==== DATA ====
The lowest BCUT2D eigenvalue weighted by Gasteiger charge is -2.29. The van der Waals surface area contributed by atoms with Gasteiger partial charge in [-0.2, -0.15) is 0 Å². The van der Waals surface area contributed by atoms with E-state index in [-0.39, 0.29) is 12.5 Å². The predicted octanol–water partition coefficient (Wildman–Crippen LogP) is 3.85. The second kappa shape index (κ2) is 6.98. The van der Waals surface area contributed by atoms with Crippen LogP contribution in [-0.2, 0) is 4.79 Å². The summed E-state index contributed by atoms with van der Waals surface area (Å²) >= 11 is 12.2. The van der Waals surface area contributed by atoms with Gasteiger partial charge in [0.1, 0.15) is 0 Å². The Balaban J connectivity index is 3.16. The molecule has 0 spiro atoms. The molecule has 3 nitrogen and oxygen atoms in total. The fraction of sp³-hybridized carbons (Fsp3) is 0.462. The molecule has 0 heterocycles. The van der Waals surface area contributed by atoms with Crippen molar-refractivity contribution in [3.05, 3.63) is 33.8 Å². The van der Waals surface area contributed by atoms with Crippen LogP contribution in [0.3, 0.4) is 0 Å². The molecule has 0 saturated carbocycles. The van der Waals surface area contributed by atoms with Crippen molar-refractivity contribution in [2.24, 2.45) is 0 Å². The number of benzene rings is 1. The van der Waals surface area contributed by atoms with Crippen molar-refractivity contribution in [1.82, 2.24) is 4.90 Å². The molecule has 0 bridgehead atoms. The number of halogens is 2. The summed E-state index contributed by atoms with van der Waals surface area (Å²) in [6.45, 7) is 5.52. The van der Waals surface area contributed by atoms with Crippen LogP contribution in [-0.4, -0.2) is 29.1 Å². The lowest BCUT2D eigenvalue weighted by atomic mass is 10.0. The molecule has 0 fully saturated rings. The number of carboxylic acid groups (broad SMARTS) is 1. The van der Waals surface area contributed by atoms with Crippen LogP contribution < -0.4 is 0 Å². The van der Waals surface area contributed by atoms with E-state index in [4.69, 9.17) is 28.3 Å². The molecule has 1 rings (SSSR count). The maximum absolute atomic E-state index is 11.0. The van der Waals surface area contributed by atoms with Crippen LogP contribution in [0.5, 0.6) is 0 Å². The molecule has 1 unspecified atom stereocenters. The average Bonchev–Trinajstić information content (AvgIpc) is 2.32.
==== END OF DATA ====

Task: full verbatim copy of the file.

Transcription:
The lowest BCUT2D eigenvalue weighted by Gasteiger charge is -2.29. The van der Waals surface area contributed by atoms with Gasteiger partial charge in [-0.2, -0.15) is 0 Å². The van der Waals surface area contributed by atoms with E-state index in [-0.39, 0.29) is 12.5 Å². The predicted octanol–water partition coefficient (Wildman–Crippen LogP) is 3.85. The second kappa shape index (κ2) is 6.98. The van der Waals surface area contributed by atoms with Crippen LogP contribution in [-0.2, 0) is 4.79 Å². The summed E-state index contributed by atoms with van der Waals surface area (Å²) >= 11 is 12.2. The van der Waals surface area contributed by atoms with Gasteiger partial charge in [0.1, 0.15) is 0 Å². The Balaban J connectivity index is 3.16. The molecule has 0 spiro atoms. The molecule has 3 nitrogen and oxygen atoms in total. The fraction of sp³-hybridized carbons (Fsp3) is 0.462. The molecule has 0 heterocycles. The van der Waals surface area contributed by atoms with Crippen molar-refractivity contribution in [3.05, 3.63) is 33.8 Å². The van der Waals surface area contributed by atoms with Crippen LogP contribution in [0.3, 0.4) is 0 Å². The molecule has 0 saturated carbocycles. The van der Waals surface area contributed by atoms with Crippen molar-refractivity contribution in [2.24, 2.45) is 0 Å². The number of benzene rings is 1. The van der Waals surface area contributed by atoms with Crippen molar-refractivity contribution in [1.82, 2.24) is 4.90 Å². The molecule has 0 bridgehead atoms. The number of halogens is 2. The summed E-state index contributed by atoms with van der Waals surface area (Å²) in [6.45, 7) is 5.52. The van der Waals surface area contributed by atoms with Crippen LogP contribution in [-0.4, -0.2) is 29.1 Å². The lowest BCUT2D eigenvalue weighted by atomic mass is 10.0. The molecule has 0 fully saturated rings. The number of carboxylic acid groups (broad SMARTS) is 1. The van der Waals surface area contributed by atoms with Crippen LogP contribution < -0.4 is 0 Å². The van der Waals surface area contributed by atoms with E-state index in [4.69, 9.17) is 28.3 Å². The molecule has 1 rings (SSSR count). The maximum absolute atomic E-state index is 11.0. The van der Waals surface area contributed by atoms with Crippen LogP contribution in [0.5, 0.6) is 0 Å². The molecule has 1 unspecified atom stereocenters. The average Bonchev–Trinajstić information content (AvgIpc) is 2.32.